HOW TO BUILD DRAMATIC TENSION – TUESDAY WRITING TIP

Before I start writing, I mind map to work out who my characters are and what's going to happen to them.

I’m a plotter. I work out who my characters are before I begin writing. I decide what’s going to happen to them, and how it’s going to happen. I’m not one of those people who starts with an idea and then meanders towards the end.

I’m currently working on the first book in a YA psychological thriller trilogy, and as I headed towards the end of my first draft, I realized that I had perfectly followed the map I’d designed before I started.

I had taken my MC to all the places I intended to take her, but my story still seemed to lack dramatic tension.

That’s when I realized that I had lots of interesting things happening in the story, but it lacked two major ingredients that were kind of related.

1.            It lacked a strong climax; one where my character had been placed in extreme danger, where the stakes were so high that the reader would wonder if she’d survive.

2.            I had threatened danger, but I hadn’t put my character in harm’s way enough.

Your story can having engaging characters, powerful themes and an interesting story line but if it lacks dramatic tension, it loses the reader.

To build dramatic tension, you need to put important questions in the readers mind. Will the main character survive this event? How will they survive it? You must lead your reader to the brink, make them think there is no way out for the MC; that they can’t possibly survive this. Then it’s up to you, the author to work out how they do.

So after discovering that my story was ‘interesting’ but not mind blowing, I went back to look for dramatic tension.

If things aren't working in your story, go back and re-plot. Using sticky labels allows you to add things and change the order of events.

To do this, I returned to my original plot diagram and realized that although I had increasing action, I had hinted at danger, but not put the character in a situation that she might not survive.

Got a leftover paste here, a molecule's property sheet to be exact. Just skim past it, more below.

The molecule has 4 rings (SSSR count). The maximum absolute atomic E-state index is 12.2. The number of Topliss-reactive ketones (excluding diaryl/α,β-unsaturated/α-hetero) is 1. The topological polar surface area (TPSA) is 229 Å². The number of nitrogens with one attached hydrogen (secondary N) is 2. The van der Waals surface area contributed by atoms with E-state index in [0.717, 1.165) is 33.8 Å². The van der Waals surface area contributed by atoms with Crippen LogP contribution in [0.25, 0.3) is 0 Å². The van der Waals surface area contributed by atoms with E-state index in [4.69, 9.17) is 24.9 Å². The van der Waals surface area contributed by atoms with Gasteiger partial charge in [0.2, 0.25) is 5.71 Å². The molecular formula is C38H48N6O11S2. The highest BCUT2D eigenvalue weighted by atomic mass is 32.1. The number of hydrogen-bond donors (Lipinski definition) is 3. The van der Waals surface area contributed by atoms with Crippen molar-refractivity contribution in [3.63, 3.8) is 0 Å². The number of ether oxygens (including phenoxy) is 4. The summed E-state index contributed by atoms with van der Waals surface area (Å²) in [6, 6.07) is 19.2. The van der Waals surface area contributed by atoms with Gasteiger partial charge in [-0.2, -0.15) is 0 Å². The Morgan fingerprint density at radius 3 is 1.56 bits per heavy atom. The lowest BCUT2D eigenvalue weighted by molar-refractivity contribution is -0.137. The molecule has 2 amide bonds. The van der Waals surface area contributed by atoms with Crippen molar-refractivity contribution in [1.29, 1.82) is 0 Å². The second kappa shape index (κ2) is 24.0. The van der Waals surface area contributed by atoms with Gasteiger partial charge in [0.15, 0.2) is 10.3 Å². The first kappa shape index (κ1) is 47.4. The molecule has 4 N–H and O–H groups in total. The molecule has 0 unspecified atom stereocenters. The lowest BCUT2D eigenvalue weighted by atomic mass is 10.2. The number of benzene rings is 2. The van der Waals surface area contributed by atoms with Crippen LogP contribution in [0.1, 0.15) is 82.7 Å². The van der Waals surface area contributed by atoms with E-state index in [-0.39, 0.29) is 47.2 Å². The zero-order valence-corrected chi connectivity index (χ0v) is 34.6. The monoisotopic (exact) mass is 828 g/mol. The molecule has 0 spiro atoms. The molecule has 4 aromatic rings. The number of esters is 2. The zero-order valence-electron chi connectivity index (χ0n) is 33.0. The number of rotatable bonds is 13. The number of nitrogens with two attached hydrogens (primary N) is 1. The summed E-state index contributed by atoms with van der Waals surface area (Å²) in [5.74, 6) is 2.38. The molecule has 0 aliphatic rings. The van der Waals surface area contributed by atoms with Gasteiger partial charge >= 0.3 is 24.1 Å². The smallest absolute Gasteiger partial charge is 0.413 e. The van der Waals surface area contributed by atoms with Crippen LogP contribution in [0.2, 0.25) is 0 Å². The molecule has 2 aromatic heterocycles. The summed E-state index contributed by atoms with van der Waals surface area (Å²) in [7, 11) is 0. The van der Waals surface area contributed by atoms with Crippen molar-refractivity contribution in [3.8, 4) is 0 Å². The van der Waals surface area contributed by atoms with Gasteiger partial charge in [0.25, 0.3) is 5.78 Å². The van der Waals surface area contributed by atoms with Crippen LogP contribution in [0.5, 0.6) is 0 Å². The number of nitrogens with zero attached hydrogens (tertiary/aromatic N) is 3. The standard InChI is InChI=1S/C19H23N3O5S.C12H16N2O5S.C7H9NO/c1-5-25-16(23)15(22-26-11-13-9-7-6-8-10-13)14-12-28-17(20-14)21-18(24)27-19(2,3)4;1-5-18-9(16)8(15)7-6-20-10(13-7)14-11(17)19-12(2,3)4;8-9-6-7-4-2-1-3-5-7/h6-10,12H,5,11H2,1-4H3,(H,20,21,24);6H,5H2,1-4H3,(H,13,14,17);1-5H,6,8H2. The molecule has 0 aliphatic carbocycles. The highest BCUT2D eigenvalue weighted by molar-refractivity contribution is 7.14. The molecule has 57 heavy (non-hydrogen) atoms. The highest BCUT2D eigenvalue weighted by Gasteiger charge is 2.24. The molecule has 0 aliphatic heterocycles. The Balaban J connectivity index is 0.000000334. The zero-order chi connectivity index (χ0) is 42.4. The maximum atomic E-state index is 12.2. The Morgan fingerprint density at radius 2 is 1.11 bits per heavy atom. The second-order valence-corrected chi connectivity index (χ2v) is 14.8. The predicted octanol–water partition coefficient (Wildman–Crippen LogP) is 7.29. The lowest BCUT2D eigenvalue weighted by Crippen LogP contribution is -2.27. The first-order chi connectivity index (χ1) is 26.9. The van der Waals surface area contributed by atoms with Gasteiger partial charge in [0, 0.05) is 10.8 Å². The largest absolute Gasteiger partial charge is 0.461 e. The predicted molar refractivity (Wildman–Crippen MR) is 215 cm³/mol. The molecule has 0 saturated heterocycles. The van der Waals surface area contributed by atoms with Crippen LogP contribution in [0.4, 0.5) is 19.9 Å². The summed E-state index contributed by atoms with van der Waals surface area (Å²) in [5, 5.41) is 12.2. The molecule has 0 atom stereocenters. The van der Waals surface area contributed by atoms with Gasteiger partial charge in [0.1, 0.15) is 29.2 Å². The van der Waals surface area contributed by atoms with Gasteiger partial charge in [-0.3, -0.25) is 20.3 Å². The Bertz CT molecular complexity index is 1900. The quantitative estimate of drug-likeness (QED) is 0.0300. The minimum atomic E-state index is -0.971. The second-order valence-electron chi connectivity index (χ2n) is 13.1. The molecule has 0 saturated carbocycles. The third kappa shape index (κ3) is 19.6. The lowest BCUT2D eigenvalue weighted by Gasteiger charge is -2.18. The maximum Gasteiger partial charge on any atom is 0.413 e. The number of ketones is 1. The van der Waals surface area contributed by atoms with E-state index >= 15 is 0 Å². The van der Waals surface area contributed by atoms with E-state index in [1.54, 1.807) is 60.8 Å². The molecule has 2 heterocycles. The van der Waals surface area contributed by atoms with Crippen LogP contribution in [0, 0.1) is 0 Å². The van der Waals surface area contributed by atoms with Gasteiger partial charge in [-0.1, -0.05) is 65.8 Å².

I don’t think it’s ever too late to go back and re-plot parts of your story. Or to look at each scene and decide whether it really moves the story forward. Does it put your main character even further in danger? Does it make the risk of failure more deadly?

After going back and asking myself the sorts of questions I wanted to be in the mind of the reader, I re-plotted the climax of my story and raised the stakes for my character. The result was, more dramatic tension into my manuscript.

Happy writing.

Dee:-)

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8 thoughts on “HOW TO BUILD DRAMATIC TENSION – TUESDAY WRITING TIP

  1. Ahh yes, words of wisdom, Dee, and guaranteed to make more work for a writer, lol. But you’re totally right, dramatic tension is essential.
    Another problem seems to be that sometimes we don’t see that this is not happening. Maybe too close to the story? That’s why one needs a cluey writing buddy to recognise and help lift the maze of plotlines from one’s eyes. 🙂

  2. Hey Dee

    This is one of my biggest first draft flaws too – and going back and fixing it is hard!

    Your way of creating a story seems to make this look easy with your bubbles, and stickies – but I know that you work lots on this and that it takes alot to manage to go over the plot again, and ‘ip the ante’.

    Wahoo for firstly recognising that your book needed more ‘angst’ and secondly that you are going back into it and fixing it up, not settling for second best!

    Loving watching your journey of this book from the side lines, feel a bit like a fly on the wall in that beautiful room in the city!

    Bye 4 now
    Tina

  3. Hi Dee, I’ve just discovered your blog and I’ve been reading all the amazing post you wrote 🙂 Thanks for the advice; I’m a plotter too, I don’t know how many post-its I use while I try to figure out where the story is going and how each scene is going to help the story move forward.
    I’m currently writing my fist draft and I know there are many mistakes and flaws at this point but like you said on your post, I’m trying to keep in mind that “it’s never too late to go back and re-plot parts of your story.”

  4. I’m currently in a revising stage, so this post came at a great time for me. I love the second picture with the sticky notes; I’m going to try that!

    Thanks for a great post, Dee! Happy writing to you, too!

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